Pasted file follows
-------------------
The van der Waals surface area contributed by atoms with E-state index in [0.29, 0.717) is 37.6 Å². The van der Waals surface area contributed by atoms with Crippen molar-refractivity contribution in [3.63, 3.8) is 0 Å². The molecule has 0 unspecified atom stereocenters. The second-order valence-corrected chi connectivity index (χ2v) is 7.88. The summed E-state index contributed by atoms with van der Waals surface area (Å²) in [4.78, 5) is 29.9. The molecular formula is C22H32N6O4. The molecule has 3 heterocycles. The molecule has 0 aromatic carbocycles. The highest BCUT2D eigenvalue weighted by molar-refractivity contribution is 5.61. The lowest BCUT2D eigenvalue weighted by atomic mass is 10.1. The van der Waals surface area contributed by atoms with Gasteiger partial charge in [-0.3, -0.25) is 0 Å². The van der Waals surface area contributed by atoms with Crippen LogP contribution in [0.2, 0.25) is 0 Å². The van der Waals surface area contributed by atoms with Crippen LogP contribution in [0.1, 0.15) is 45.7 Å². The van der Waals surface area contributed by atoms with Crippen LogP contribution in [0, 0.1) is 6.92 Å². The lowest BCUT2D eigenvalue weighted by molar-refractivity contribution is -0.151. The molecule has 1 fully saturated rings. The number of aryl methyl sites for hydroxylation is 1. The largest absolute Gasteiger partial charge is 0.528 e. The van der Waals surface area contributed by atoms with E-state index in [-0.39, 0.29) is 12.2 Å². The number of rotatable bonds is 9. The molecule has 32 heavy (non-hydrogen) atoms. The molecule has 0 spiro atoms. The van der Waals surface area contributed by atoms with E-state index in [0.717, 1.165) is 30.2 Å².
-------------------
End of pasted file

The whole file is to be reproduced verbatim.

The van der Waals surface area contributed by atoms with E-state index in [0.29, 0.717) is 37.6 Å². The van der Waals surface area contributed by atoms with Crippen molar-refractivity contribution in [3.63, 3.8) is 0 Å². The molecule has 0 unspecified atom stereocenters. The second-order valence-corrected chi connectivity index (χ2v) is 7.88. The summed E-state index contributed by atoms with van der Waals surface area (Å²) in [4.78, 5) is 29.9. The molecular formula is C22H32N6O4. The molecule has 3 heterocycles. The molecule has 0 aromatic carbocycles. The highest BCUT2D eigenvalue weighted by molar-refractivity contribution is 5.61. The lowest BCUT2D eigenvalue weighted by atomic mass is 10.1. The van der Waals surface area contributed by atoms with Gasteiger partial charge in [-0.3, -0.25) is 0 Å². The van der Waals surface area contributed by atoms with Crippen LogP contribution in [0.2, 0.25) is 0 Å². The van der Waals surface area contributed by atoms with Crippen LogP contribution in [0.1, 0.15) is 45.7 Å². The van der Waals surface area contributed by atoms with Crippen LogP contribution in [0, 0.1) is 6.92 Å². The lowest BCUT2D eigenvalue weighted by molar-refractivity contribution is -0.151. The molecule has 1 fully saturated rings. The number of aryl methyl sites for hydroxylation is 1. The largest absolute Gasteiger partial charge is 0.528 e. The van der Waals surface area contributed by atoms with E-state index in [-0.39, 0.29) is 12.2 Å². The number of rotatable bonds is 9. The molecule has 32 heavy (non-hydrogen) atoms. The molecule has 0 spiro atoms. The van der Waals surface area contributed by atoms with E-state index in [0.717, 1.165) is 30.2 Å².